University College Dublin (UCD) remains one of the top 3 universities in Ireland in 2020, according to the latest QS (Quacquarelli Symonds) World University Rankings and the Sunday Times.
The Sunday Times Irish Good University Guide 2021 places UCD 3rd in its national rankings, behind University College Cork (UCC). In 2019, UCD and UCC received a joint second place national ranking, with UCD being named The Sunday Times Irish University of the Year.
The Sunday Times ranked universities across eight “key performance areas”: student experience, Leaving Certificate entry points, research, employment, percentage of 1:1 or 2:1 degrees achieved, student-staff ratio, student progression rate, and spending on facilities or services.
UCD achieved 718 points overall across these categories, 9 points fewer than UCC. It ranked joint third in graduate employment with Dublin City University, University of Limerick, and Institute of Technology Tralee. UCD ranked 4th in student experience, with Athlone Institute of Technology achieving first place in the category.
The Sunday Times attributes UCD’s new lower ranking to “a drop in per capita research funding in our latest analysis of income”. The university is ranked 3rd overall in the research income category.
The Sunday Times notes that 75% of honours degrees earned at UCD are a first or a 2:1. 92% of students at the university progress to their second year.
The Times’ rankings also seek comments from each university’s student union. Conor Anderson, president of UCDSU, told the Sunday Times “I am not certain I would advise a would-be applicant to pursue an education at UCD. If they have been offered a good amount of funding, or they are interested in a programme that doesn’t exist elsewhere, then I would say consider it.” He cited insufficient funding for libraries and student services, along with increased commercialisation of the university, as reasons he would not recommend UCD.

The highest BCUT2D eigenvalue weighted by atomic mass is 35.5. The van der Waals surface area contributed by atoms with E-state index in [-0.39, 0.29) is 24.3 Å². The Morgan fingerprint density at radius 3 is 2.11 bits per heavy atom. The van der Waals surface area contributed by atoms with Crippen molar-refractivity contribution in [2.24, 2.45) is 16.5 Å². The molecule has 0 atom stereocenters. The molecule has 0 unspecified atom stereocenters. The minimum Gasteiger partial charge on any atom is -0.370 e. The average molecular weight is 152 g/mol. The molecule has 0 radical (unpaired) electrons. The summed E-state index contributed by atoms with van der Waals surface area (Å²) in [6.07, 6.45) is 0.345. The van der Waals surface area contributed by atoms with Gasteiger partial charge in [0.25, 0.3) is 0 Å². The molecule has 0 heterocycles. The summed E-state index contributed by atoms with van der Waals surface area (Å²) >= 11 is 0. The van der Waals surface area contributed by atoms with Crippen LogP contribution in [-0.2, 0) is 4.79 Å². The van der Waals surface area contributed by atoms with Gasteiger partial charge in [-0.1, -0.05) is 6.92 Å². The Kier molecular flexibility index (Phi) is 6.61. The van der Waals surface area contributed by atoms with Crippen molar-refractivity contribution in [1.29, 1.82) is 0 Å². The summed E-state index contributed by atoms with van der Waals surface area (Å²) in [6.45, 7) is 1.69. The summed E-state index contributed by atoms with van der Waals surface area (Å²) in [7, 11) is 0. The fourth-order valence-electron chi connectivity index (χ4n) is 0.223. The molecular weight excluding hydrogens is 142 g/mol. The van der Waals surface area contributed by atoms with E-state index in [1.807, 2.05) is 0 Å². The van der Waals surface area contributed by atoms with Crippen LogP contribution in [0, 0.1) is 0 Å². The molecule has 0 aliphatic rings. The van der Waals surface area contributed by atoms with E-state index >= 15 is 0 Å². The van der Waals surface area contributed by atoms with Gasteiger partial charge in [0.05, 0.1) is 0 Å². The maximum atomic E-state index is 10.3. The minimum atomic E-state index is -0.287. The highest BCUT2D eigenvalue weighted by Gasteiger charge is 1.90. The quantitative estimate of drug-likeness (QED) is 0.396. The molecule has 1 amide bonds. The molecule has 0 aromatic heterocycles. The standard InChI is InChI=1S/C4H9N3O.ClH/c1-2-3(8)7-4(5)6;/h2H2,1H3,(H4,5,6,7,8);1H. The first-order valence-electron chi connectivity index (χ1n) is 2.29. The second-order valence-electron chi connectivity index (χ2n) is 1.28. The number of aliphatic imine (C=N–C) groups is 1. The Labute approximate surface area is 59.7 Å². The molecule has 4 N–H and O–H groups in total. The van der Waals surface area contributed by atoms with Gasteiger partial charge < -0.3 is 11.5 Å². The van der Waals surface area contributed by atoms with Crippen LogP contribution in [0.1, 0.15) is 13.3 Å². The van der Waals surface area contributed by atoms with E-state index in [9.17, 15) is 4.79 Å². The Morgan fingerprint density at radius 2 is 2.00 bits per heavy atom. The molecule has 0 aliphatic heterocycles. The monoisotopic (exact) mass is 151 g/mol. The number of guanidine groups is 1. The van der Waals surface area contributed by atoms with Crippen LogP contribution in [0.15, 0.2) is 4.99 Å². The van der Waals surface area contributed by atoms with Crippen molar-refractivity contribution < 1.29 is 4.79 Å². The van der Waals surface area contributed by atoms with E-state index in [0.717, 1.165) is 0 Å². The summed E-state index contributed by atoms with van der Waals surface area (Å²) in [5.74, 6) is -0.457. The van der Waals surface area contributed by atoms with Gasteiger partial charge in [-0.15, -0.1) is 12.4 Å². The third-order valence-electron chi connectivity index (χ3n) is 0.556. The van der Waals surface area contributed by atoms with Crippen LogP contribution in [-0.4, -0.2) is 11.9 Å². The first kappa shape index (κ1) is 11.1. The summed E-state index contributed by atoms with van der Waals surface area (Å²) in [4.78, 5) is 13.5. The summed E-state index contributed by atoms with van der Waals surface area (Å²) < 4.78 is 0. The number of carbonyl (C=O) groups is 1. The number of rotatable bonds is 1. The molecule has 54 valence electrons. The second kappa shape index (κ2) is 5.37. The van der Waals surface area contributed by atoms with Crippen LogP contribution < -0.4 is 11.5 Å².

The QS rankings identify UCD as 177th highest ranked in the world in 2020, up eight places from 2019. This makes the university the second highest ranked in Ireland, behind Trinity College Dublin at 101st place.
Similar to the Sunday Times’ ranking, the QS rankings score universities across several key performance indicators, including staff-student ratios, proportion of international staff, and academic reputation.
According to the Irish Times, in 2020 Irish universities improved most in academic reputation, based on the results of a global survey of academic staff, and performed best in “international faculty”, which measures the proportion of international staff working at a university.
Isobel Dunne – Reporter